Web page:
|Matthew Rees. Credit_ Sophie Harris-Taylor|
Airing in commemoration of the centennial of World War I, the feature-length film was shot on location in Northern France. Based on a highly successful stage production that premiered at London's Sadler's Wells Theatre in January 2015 (and returned in October by popular demand), it is choreographed by Iván Pérez with a commissioned score by critically acclaimed recording artist, singer-songwriter Keaton Henson. The production was conceived by Artistic Directors Michael Nunn and William Trevitt who were formerly leading dancers with The Royal Ballet.
Since forming their own company in 2001, they have built a reputation for bringing dance to the screen in a variety of innovative ways, winning an International Emmy, a Rose d'Or and a Golden Prague along the way.
Referring to the original production at Sadler's Wells, Trevitt remarks "We were completely delighted with the stage show. But we thought there was more to it. There was more we could get out of this idea. And it kind of coincided with this ambition we've had for such a very long time to create a dance feature film and this seemed like the ideal moment to take what we had on stage and turn it into a movie."
Nunn adds, "And that's what I like about dance and movement...the way it has this ability to tell a very complex emotional narrative without the use of any words."
The narrative follows a young solider and his squadron's experience of basic training, combat, and ultimately, the destruction of modern warfare. The film is shot without words, instead using the locations and carefully choreographed dance to depict the devastation of a continent. The characters themselves remain ambiguous, representative of the experiences of young men of every nation as they struggle to maintain their humanity in an unending cycle of combat and death.
These young men succumb to the terror of their situation in a myriad of ways. War takes its mental and bodily toll on these comrades, as they struggle to survive one day's destruction, only to wake to another's mortal threats. A potent combination of music and choreography, the film is an immersive emotional journey into the reality facing young men at the extremes of human experience.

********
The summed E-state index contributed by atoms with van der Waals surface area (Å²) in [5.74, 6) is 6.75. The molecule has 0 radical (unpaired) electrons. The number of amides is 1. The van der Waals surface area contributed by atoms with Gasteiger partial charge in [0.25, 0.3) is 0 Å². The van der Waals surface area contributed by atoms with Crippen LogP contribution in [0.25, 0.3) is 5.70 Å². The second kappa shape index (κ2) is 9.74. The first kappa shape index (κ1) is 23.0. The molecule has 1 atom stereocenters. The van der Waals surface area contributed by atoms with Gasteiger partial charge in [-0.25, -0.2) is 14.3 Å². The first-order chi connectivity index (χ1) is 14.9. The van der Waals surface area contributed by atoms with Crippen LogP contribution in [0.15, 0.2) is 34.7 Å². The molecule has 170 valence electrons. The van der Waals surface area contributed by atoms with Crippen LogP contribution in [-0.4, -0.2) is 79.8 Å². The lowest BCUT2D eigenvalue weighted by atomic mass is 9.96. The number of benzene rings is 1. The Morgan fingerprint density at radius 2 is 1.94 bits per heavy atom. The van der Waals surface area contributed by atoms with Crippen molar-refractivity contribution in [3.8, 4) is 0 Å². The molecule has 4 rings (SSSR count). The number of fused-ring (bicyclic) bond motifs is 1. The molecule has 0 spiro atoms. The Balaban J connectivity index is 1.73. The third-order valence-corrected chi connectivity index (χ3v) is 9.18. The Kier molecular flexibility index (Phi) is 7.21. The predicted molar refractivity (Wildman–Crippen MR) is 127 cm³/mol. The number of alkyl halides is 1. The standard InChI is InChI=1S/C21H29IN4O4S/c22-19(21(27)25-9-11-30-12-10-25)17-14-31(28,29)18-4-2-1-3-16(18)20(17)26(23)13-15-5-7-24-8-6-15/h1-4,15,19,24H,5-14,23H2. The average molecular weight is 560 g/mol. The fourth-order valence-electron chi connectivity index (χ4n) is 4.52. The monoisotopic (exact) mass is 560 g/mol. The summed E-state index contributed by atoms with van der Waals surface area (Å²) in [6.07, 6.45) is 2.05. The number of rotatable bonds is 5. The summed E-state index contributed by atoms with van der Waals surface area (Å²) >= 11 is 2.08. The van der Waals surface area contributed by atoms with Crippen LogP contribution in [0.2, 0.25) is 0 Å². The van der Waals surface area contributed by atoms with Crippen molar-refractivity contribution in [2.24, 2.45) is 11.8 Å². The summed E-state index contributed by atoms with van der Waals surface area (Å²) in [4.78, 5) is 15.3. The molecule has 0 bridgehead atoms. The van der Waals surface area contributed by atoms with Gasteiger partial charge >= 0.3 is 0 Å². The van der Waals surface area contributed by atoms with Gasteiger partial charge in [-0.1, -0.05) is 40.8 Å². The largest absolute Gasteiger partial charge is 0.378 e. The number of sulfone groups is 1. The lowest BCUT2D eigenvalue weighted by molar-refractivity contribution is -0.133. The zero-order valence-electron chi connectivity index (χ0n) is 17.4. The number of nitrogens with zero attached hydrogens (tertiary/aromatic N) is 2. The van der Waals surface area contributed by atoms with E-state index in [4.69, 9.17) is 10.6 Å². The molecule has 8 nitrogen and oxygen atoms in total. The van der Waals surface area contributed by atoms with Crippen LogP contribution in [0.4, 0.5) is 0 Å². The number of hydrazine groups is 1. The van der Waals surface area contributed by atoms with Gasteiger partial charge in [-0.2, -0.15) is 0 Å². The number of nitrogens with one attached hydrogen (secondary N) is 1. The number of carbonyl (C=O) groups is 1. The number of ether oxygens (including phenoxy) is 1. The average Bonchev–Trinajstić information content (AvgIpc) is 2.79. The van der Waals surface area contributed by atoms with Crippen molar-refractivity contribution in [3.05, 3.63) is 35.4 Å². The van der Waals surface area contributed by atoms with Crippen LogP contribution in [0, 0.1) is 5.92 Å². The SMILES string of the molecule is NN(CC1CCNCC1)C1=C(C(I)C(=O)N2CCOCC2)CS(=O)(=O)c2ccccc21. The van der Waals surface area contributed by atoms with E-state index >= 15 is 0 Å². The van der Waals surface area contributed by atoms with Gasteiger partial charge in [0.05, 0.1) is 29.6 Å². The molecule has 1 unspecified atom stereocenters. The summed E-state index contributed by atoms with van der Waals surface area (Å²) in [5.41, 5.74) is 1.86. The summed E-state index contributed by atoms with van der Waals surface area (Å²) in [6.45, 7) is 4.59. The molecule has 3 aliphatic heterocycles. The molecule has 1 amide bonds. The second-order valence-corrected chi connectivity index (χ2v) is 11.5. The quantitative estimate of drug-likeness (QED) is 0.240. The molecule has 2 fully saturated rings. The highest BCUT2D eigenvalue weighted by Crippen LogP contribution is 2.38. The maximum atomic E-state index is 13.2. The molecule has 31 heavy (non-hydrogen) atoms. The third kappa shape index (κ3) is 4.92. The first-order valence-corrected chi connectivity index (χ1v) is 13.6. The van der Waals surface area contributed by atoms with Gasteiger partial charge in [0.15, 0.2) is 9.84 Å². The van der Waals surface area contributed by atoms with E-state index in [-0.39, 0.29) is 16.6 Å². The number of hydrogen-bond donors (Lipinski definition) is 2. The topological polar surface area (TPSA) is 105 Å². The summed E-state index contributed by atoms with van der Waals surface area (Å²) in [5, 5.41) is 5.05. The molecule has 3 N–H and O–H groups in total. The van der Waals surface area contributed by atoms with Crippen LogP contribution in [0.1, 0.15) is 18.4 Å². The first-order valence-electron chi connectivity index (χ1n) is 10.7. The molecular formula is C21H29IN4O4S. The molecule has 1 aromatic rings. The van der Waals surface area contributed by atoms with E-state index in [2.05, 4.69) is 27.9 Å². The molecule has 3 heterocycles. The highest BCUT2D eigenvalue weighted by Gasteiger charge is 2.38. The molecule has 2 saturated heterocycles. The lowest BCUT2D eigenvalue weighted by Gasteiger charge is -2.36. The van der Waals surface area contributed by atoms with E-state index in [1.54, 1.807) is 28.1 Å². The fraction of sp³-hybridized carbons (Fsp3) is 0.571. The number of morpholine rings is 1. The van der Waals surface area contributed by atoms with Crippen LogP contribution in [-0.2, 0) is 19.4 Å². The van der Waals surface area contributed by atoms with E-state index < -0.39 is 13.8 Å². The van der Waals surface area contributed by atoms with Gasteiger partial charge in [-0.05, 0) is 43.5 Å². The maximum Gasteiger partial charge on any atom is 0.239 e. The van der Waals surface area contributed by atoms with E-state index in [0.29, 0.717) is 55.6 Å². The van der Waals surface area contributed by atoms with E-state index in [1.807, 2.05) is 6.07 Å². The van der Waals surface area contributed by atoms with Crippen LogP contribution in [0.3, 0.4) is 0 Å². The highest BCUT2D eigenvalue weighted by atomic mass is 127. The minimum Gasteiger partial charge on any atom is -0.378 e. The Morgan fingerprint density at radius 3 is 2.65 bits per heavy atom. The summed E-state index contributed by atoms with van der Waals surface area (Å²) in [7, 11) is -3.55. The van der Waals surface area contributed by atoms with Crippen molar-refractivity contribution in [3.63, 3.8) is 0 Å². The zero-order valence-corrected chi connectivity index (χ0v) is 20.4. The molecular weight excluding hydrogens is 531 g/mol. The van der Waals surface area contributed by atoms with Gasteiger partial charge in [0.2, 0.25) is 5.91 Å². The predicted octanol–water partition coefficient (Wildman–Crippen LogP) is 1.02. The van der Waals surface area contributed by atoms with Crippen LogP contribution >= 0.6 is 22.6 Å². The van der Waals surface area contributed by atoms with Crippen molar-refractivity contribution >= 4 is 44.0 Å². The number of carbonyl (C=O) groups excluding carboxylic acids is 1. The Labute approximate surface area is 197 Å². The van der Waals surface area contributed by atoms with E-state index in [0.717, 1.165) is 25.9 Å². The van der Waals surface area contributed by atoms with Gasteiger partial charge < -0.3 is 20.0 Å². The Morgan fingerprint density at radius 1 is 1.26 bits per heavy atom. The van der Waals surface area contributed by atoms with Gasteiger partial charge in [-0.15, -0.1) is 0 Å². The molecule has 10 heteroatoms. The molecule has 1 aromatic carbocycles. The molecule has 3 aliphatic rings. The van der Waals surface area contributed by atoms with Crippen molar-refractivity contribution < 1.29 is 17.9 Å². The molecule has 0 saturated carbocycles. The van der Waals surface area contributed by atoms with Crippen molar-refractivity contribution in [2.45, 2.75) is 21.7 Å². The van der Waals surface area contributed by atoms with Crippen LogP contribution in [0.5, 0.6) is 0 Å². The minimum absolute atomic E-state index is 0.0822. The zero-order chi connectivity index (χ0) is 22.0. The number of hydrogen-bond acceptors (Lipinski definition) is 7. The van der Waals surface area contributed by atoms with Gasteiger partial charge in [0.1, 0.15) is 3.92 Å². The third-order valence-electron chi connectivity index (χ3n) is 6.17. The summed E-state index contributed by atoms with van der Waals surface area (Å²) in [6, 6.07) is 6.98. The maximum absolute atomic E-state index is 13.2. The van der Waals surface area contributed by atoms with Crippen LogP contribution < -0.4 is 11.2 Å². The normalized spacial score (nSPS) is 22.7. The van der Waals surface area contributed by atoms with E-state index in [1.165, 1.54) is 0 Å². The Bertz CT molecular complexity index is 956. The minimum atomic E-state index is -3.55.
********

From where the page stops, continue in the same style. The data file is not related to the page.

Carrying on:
"For this project, the dancers did a lot of research. From books, from photographs as well as films from the Imperial War Museum Collection. We wanted them to portray these scenes of men at war in moments that will resonate across a landscape of all wars so to look at the experience of soldiers in general and to find details in the scenes that chime with what we know now," says Nunn in describing the creative process.
The male dancers, all of whom are members of the BalletBoyz ten-strong Company, are largely only just of conscription age. (Two female dancers also have featured roles.)
When the film aired on BBC Two in November, Kelly Apter in The List found it "a polished, powerful piece that gives equal weighting to both dance and filmmaking." She added, "Both Nunn as director and Trevitt as director of photography capture the beauty of the landscape...and the harsh realities of war. It's messy, muddy and chaotic, with the outside environment often mirrored in the men's minds and thousand-yard stares."
The program also includes a 14-minute short, "The Making of Young Men," which includes interviews with Nunn, Trevitt, Perez, Henson, the dancers and other members of the creative team, explaining the genesis of the work, and the unique challenges of translating what they had done on stage to actual locations.